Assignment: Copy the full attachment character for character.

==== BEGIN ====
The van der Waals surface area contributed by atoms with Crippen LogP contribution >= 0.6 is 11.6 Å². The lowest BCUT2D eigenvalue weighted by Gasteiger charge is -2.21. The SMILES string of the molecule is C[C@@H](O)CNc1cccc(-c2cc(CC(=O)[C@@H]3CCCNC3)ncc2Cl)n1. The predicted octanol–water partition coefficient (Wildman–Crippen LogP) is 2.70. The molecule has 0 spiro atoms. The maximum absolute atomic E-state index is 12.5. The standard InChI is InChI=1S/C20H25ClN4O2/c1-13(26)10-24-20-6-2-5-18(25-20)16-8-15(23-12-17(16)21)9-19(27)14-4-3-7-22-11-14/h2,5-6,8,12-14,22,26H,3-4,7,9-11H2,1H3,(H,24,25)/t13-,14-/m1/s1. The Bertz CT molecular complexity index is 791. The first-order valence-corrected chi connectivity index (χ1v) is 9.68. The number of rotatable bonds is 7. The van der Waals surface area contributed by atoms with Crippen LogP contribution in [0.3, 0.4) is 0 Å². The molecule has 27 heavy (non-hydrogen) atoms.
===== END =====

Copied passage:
The van der Waals surface area contributed by atoms with Crippen LogP contribution >= 0.6 is 11.6 Å². The lowest BCUT2D eigenvalue weighted by Gasteiger charge is -2.21. The SMILES string of the molecule is C[C@@H](O)CNc1cccc(-c2cc(CC(=O)[C@@H]3CCCNC3)ncc2Cl)n1. The predicted octanol–water partition coefficient (Wildman–Crippen LogP) is 2.70. The molecule has 0 spiro atoms. The maximum absolute atomic E-state index is 12.5. The standard InChI is InChI=1S/C20H25ClN4O2/c1-13(26)10-24-20-6-2-5-18(25-20)16-8-15(23-12-17(16)21)9-19(27)14-4-3-7-22-11-14/h2,5-6,8,12-14,22,26H,3-4,7,9-11H2,1H3,(H,24,25)/t13-,14-/m1/s1. The Bertz CT molecular complexity index is 791. The first-order valence-corrected chi connectivity index (χ1v) is 9.68. The number of rotatable bonds is 7. The van der Waals surface area contributed by atoms with Crippen LogP contribution in [0.3, 0.4) is 0 Å². The molecule has 27 heavy (non-hydrogen) atoms.